Lucas Cranach the Elder, Portrait of Johannes Feige

Lucas Cranach the Elder
NG1925
Portrait of Johannes Feige
Oil on lime panel, 40.7 x 26.3 cm (overall size including additions 42.3 x 28.5 cm), painted surface approximately 39.3 x 25.2 cm

Signature and date, provenance, exhibitions and loans

Signature and date

Signed top left with Cranach’s serpent insignia facing left with elevated wings; the date is only partly composed of original paint (see below and fig. 1).

Detail from NG1925 showing surviving fragments of original paint in the area of the date
fig. 1 Detail from NG1925 showing surviving fragments of original paint in the area of the date

 

Provenance

According to previous gallery catalogues the picture was in an anonymous sale of 1902 at Christie’s, London, but the sale has not been identified.1  It entered the collection of John Postle Heseltine (1843–1929), an etcher of landscapes and collector, who was a Trustee of the National Gallery from 1893; he presented it to the Gallery in 1903.2

Exhibitions and loans

Long-term loan to Graves Art Gallery, Sheffield, 12 September 1966–13 February 1974; 25 March–21 August 1975 and 28 July 1978–29 September 1993; Basel 1974 (610); Vienna and Munich 2010–11 (62).

Copies and versions

A portrait of Johannes Feige attributed to Johann Heinrich Tischbein (1751–1828), Museum für Kunst und Kulturgeschichte, Marburg, University of Marburg (inv. no. 4100) (fig. 4) appears to be based on NG1925 (see below).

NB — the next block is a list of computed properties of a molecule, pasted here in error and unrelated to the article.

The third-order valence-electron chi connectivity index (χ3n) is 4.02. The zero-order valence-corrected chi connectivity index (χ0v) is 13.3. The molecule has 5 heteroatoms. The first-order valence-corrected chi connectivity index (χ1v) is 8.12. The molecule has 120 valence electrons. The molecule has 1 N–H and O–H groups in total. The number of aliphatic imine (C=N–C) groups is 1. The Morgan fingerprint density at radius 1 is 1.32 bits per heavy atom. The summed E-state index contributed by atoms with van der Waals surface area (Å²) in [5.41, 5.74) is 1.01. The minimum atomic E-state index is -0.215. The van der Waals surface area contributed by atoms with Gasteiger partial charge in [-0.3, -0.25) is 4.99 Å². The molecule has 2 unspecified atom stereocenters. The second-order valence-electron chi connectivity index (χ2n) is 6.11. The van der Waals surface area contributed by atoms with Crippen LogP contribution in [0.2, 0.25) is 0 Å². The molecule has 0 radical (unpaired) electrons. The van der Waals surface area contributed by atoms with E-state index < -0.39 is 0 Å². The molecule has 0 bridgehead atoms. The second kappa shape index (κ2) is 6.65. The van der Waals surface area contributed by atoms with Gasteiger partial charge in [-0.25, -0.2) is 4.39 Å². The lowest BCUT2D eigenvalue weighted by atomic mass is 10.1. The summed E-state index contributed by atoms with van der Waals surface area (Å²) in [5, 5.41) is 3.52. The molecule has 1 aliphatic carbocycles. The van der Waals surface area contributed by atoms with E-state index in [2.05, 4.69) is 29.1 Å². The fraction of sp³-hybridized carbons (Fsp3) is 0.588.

fig. 4 Attributed to Johann Heinrich Tischbein, ‘Portrait of Johannes Feige’, about 1771–2, Universitätsmuseum für Kunst und Kulturgeschichte, Marburg © Bildarchiv Foto Marburg, inv. 4100
fig. 4 Attributed to Johann Heinrich Tischbein, ‘Portrait of Johannes Feige’, about 1771–2, Universitätsmuseum für Kunst und Kulturgeschichte, Marburg © Bildarchiv Foto Marburg, inv. 4100

 

Further sections

1. According to Levey 1959, p. 20, the sale was mentioned in Gallery catalogues up to 1929, but he failed to identify it (in fact, it appears only in the 1915 catalogue); it does not appear identifiably in any sales catalogues of the period preserved in the National Gallery. Earlier catalogues gave the provenance of the picture as Dr Luther 1778, information which appears to derive from the inscription on the reverse of the picture; see further above, False Identifications.

2. Heseltine’s interests as a collector included both medieval and modern art, and he had a particular interest in El Greco: see Penny 2008, p. 474; also Campbell 2013.
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